Staff costs for cataloging have declined at Iowa State University Library. This is demonstrated by data from a longitudinal time and cost study begun in 1987. We discuss the national developments, technological advancements, and reengineering efforts that have supported greater cataloging effectiveness and quality. We use the ISU findings as an example of a nationwide phenomenon resulting from the remarkable ability of catalogers to share work through national bibliographic utilities.
In 1987 the Technical Services Division of the Iowa State University (ISU) Library initiated a time and cost study to investigate the impact of automation on services and products. This study, now in its thirteenth year, has resulted in a number of reports in the literature. The earliest of these provided an overview of cataloging costs (Morris 1992) and a comparison of costs for serials and monographs cataloging (Morris and Osmus 1992). Since then, refinements in the analysis of tasks and costs (and especially in the application of staff overhead) have made more sophisticated and focused reporting possible. At the same time, however, these refinements preclude easy comparison of the earliest three years of the study to the years following.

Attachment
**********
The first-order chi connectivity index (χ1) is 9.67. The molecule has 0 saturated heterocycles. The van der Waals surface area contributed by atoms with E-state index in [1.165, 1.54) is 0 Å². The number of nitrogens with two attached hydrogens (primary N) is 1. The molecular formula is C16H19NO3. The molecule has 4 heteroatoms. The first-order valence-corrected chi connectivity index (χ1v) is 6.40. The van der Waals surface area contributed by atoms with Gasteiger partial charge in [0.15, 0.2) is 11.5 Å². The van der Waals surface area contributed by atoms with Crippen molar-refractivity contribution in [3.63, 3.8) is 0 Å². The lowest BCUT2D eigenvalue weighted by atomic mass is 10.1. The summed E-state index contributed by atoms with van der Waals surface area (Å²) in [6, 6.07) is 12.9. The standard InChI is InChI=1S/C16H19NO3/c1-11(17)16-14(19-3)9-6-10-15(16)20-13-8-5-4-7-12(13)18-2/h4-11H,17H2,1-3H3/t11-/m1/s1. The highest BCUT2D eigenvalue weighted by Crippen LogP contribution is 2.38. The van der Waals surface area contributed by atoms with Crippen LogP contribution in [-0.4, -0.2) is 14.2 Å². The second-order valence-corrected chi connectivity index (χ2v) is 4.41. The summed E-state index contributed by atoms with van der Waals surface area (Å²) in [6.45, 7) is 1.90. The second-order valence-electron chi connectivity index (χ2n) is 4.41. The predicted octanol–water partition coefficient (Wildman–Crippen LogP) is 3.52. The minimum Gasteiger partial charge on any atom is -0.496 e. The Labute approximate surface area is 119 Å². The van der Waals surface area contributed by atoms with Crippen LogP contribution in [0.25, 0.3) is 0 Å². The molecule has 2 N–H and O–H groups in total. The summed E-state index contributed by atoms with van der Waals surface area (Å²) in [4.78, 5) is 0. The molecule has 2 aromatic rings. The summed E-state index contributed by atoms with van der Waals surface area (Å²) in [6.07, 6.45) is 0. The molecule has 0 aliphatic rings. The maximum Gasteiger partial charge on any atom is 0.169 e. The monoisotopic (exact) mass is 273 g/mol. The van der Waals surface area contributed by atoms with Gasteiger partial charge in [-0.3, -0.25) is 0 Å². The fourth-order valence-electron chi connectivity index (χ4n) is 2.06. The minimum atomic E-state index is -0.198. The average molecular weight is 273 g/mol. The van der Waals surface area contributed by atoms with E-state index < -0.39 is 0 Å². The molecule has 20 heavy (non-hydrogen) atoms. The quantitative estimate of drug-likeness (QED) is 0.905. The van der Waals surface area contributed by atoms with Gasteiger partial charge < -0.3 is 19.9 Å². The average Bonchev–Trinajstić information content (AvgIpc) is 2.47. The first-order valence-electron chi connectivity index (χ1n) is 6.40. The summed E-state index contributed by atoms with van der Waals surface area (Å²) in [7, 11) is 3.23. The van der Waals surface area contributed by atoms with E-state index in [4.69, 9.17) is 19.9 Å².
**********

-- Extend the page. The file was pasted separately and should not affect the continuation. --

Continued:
In the present article, then, we report changes in cataloging costs and productivity since 1990 and discuss the factors contributing to these changes. Morris, Rebarcak, and Rowley (1996) previously noted some of the trends presented here. Morris and Wool (1999) presented a brief discussion of these trends in relation to the value of cataloging.
The literature on cost studies for technical services operations is extensive--as is evident in bibliographies from Dougherty and Leonard (1970) and Tavenner (1988)--but for the most part it is fragmentary, limited in scope, and short on detail. In much of this literature, researchers either estimate in-house operating costs for comparison with prices for vendor-supplied services or offer models for cost-benefit analysis. Of the rest, Lancaster (1977, 265) provides this assessment: